Earlier this month, the U.S. Department of Education (ED) Office of Federal Student Aid (FSA) announced the results of the lengthy and controversial procurement process for the coveted “Unrestricted Category” of the Debt Collection Services contract. Seven ARM companies were awarded the contract, raising more questions than answers for industry professionals. Mike Ginsberg, President and CEO of Kaulkin Ginsberg discussed the results with Federal Government contract expert Randy Kamm, Principal of Collection Quotient Consulting. Highlights from their candid conversation follow. The complete version of their discussion will appear on the Kaulkin Ginsberg website.
Now that the procurement process if finally over, why do you think it took so long?
Theories abound as to why it took more nearly three and a half years to complete this procurement. A combination of factors led to the drawn-out and frustrating process for all parties involved, including PCAs and ED personnel. A few of these factors include:
- Impact of CFPB and other watchdogs: One cannot overestimate, in our opinion, the impact on ED decision making over the past three years caused by the rise of CFPB’s influence and other public interest groups, not to mention Congressional scrutiny. Increased criticism of ED’s administration of the loan programs by consumer law and public advocacy groups and the media’s drumbeat about increasing and historic levels of student loan indebtedness also caused ED to slow things down.
- ED’s lack of internal resources: Federal budget sequestration significantly affected the staffing resources ED had available to manage the procurement process. In addition, vacancies in key FSA management and staff positions led to gaps and voids in decision making which further contributed to missteps and delays.
- GSA Schedule vs. Open Competition: For whatever reason, ED chose not to continue utilizing GSA Schedule contractors, as it had for more than three decades; it instead moved to a full and open competition. This resulted in a multitude of offerors that required additional vetting.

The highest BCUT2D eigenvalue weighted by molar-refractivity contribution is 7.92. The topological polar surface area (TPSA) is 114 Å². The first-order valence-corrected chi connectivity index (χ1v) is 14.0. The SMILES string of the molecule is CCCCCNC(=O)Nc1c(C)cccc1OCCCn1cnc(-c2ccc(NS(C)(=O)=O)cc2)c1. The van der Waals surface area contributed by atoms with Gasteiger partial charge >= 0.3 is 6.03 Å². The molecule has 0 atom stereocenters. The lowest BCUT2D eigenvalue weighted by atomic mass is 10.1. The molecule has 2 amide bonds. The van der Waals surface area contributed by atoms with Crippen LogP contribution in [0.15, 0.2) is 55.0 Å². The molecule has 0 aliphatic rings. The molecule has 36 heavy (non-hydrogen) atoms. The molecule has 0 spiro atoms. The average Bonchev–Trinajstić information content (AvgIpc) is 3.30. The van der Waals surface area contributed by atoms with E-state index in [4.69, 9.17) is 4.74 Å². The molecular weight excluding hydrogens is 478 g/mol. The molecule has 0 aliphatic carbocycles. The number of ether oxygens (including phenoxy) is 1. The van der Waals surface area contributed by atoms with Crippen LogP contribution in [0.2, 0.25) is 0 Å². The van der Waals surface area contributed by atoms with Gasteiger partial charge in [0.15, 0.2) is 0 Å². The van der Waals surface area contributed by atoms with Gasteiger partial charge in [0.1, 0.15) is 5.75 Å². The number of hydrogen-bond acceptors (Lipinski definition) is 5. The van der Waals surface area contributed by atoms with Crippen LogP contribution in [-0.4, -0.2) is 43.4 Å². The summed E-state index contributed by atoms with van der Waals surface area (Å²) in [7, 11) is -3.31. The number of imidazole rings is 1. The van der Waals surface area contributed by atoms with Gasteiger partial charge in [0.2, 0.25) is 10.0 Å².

Are you surprised by the number of participants chosen?
We anticipated that the number of large participants would drop from ED’s 2009 contract that engaged 22 PCAs (17 large and 5 small PCAs) in our recorded podcast back in October. ED had telegraphed earlier in its Q&A’s that it wanted a smaller, more manageable network. Just as in other collection markets such as financial services, creditors over the past few years have been reducing the size (and cost) of larger networks. In retrospect, it actually should be no surprise that ED was seeking the same kind of control it was observing in other collection markets.
On the other hand, we were more surprised that ED selected 11 small businesses for the restricted procurement back in late 2014. Will all of the small firms be able to accommodate the anticipated volumes while maintaining both financial result and compliance? If you combine the 11 small companies plus the 7 large PCAs, ED’s network is just slightly smaller than the 21 combined companies it had on the 2009 contracts.